ADJUSTING to a new environment often means big changes in our personal lives. Lilia Villela explores the shifting sexual mores among students who are studying overseas.
“I was a virgin before coming to Sydney,” said Yujing Yang, a student from China currently studying at the University of New South Wales.
“After two months here, I became more open about sex and had my first time.”
Ms Yang is one of the 402,000 international students who enrolled at an Australian university in 2012.
According to Dr Limin Mao, Senior Research Fellow with the University of New South Wales, moving into a new environment can be a stressful experience. Many students are on their own for the first time, facing cultural differences and learning to adapt to the host country.
“In a way (international students) use sex as a tool to find friends, connect with society and validate themselves,” Dr Mao said.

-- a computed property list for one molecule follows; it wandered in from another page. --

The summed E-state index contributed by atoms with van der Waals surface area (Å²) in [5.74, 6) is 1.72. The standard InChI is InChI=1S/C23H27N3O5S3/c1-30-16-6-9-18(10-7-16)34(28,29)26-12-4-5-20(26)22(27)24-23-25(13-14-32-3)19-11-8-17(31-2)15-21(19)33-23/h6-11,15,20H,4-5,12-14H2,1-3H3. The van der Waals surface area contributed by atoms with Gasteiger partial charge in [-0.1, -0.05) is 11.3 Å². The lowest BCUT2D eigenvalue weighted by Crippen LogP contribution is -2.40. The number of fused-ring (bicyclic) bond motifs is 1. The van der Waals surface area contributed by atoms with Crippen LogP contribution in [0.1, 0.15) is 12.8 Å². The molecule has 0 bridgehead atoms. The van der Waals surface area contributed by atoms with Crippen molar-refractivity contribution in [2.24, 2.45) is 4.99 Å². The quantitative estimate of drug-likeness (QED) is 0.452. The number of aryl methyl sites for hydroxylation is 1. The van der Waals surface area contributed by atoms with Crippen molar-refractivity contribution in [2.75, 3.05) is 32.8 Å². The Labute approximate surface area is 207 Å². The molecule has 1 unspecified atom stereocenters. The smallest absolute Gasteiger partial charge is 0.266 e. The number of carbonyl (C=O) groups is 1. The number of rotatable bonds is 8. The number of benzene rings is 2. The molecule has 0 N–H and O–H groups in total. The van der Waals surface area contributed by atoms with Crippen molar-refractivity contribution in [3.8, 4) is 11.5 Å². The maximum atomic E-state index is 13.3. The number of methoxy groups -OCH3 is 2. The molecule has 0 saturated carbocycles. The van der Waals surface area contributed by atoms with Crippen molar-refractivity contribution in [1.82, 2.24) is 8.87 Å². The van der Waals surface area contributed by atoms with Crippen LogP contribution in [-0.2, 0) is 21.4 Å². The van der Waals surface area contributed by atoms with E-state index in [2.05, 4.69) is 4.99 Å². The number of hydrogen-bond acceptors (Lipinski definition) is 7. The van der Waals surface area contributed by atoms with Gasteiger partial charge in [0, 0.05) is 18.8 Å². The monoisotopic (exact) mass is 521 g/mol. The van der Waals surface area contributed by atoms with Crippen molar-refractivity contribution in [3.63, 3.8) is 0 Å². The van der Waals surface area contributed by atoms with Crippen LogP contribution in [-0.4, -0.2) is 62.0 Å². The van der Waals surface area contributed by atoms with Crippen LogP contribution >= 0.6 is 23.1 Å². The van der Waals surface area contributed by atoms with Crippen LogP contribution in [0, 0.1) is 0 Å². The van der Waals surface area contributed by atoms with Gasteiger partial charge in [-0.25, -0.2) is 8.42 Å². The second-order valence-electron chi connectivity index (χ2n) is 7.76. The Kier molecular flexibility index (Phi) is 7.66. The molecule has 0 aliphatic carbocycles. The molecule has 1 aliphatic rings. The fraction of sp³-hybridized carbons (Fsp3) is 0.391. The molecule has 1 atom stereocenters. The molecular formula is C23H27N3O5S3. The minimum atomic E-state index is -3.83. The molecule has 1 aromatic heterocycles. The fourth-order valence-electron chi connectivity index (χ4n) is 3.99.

A female student from Europe, who arrived in Sydney three months ago said being away from home makes her feel lonely.
“It feels better than usual when someone puts his arm around me,” she said.
For some international students, more chances to drink and the lack of parental supervision have impacted on their sex life. A few equate their stay in Australia to a vacation.
One European male student noted that there were more opportunities for sexual encounters because “everyone is a student, gets drunk and in general is more open”.
“It’s attractive to interact with people from different cultures,” he observed.
Dr Mao said students might behave differently to how they would back home because of the transitory nature of their situation and the uncertainty of whether they will stay in Australia or go back to their country.
She pointed out that while the majority of students are trying to find ‘the one’ in their lives, this outlook may or may not change during their time as international students.
Have your views about sex changed as an international student? Share with us your thoughts in the comments below.